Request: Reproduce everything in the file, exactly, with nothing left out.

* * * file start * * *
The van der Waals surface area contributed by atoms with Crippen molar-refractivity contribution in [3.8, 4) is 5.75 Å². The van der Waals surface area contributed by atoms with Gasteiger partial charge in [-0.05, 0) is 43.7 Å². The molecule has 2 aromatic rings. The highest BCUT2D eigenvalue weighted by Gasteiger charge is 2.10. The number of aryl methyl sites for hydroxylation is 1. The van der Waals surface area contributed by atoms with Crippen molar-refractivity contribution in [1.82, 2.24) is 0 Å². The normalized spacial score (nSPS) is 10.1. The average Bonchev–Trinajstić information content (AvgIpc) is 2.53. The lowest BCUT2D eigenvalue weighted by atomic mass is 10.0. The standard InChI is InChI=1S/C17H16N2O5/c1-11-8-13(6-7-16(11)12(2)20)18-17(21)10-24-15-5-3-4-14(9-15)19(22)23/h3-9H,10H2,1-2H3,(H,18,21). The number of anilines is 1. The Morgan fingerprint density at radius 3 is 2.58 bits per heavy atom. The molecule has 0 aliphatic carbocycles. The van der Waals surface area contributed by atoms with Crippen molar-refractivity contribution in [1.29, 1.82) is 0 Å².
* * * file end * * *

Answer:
The van der Waals surface area contributed by atoms with Crippen molar-refractivity contribution in [3.8, 4) is 5.75 Å². The van der Waals surface area contributed by atoms with Gasteiger partial charge in [-0.05, 0) is 43.7 Å². The molecule has 2 aromatic rings. The highest BCUT2D eigenvalue weighted by Gasteiger charge is 2.10. The number of aryl methyl sites for hydroxylation is 1. The van der Waals surface area contributed by atoms with Crippen molar-refractivity contribution in [1.82, 2.24) is 0 Å². The normalized spacial score (nSPS) is 10.1. The average Bonchev–Trinajstić information content (AvgIpc) is 2.53. The lowest BCUT2D eigenvalue weighted by atomic mass is 10.0. The standard InChI is InChI=1S/C17H16N2O5/c1-11-8-13(6-7-16(11)12(2)20)18-17(21)10-24-15-5-3-4-14(9-15)19(22)23/h3-9H,10H2,1-2H3,(H,18,21). The number of anilines is 1. The Morgan fingerprint density at radius 3 is 2.58 bits per heavy atom. The molecule has 0 aliphatic carbocycles. The van der Waals surface area contributed by atoms with Crippen molar-refractivity contribution in [1.29, 1.82) is 0 Å².